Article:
Rick Moore is a plumber who comes by every so often to solve one of our water-related problems. He is also an earmest observer of the contemporary politcal and economic environment. He brought his grown-up son with him on yesterday’s visit, and it was the son – Josh – who climbed on the roof and deftly handled the electrically powered snake. Rick supervised from the ground below, and we had a chance to share ideas on conditions in these United States.
It’s always interesting to discuss politics and economics with Rick. He is as far to the right in his views as I am to the left. but we always have a civil discussion because we both back up our ideas with facts and logic, and keep our emotions under wraps.
Yesterday, he was troubled by the movement to raise the federal minimum wage and by the crusade to get fast food workers $15 an hour. I opined that raising the minimum wage is the only way the feds have of increasing revenue these days because Congress won’t hear of any new taxes. By raising the minimujm wage, the government nudges incomes higher across the board – and everybody’s income tax goes up.
Rick conceded the practicality of such a move but he deplored the effect it would have on tradesmen like himself. He would have to pay Josh and his other employees more, and up would go such ancillary expenses as workers’ comp and social security.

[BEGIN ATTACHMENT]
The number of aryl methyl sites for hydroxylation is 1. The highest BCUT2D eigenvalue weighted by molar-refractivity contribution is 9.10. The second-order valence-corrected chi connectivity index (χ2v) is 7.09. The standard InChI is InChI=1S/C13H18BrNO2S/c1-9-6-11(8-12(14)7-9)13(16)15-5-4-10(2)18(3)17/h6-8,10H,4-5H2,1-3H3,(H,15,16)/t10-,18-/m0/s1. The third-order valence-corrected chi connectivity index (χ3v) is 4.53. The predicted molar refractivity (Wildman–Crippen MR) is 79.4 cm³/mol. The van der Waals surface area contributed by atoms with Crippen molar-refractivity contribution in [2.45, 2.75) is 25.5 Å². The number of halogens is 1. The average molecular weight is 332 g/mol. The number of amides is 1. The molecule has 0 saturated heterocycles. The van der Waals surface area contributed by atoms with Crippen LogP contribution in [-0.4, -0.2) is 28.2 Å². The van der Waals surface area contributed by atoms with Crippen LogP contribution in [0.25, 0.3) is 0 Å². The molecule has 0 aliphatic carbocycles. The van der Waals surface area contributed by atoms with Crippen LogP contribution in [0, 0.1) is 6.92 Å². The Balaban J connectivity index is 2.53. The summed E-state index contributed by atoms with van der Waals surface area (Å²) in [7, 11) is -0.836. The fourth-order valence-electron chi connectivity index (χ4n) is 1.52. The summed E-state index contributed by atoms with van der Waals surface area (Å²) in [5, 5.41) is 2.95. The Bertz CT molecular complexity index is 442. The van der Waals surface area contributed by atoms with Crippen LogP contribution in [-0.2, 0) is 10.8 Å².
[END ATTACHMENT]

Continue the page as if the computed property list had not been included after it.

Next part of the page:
I pointed out that Rick’s competitors would be in the same boat. They would all have to absorb the higher cost of doing business. Yes. he said, and they would all end up charging customers like me more as a result.
We also discussed the likelihood of another economic disaster. Some top econmists – and former Senator Ron Paul – are predicting a catastrophic collapse. The stock market is supposedly on the brink of a 50-percent plunge. Rick blames the situation on the Federal Reserve. By flooding the world with US paper money, they set us up for a day of reckoning, he warned. I couldn’t logically dispute that argument, and I wondered how much longer the US would be able to maintain its position as the world’s reserve currency, and what would happen if it loses that privilege.
Rick figures that buying silver is the only safe investment today. Gold has had its day, and even real estate is dicey, he cautioned.
We also talked about programs designed to help minorities. My position is that in the long term, society as a whole will benefit when more minorities become better educated and more productive. Rick counters by noting that he has yet to see this happening after more than half a century of such programs.
That’s the kind of conversation Rick and I have. That’s the kind of conversation I have with Joe Watkins (another dyed-in-the-wool conservative) , who comes by once a month to spray for bugs.
Meanhwile, on television, the pundits are obsessed with the latest oafish remark by Donald Trump or Jeb Bush’s latest gaffe, or the contents of Hillary Clinton’s personal emails, or Rick Santorum’s failure to get included in Thursday night’s main debate on Fox News, or…
You think they should invite Rick and Joe – and me – to debate the issues on CNN or MSNBC? (I would definitely say no to Fox.)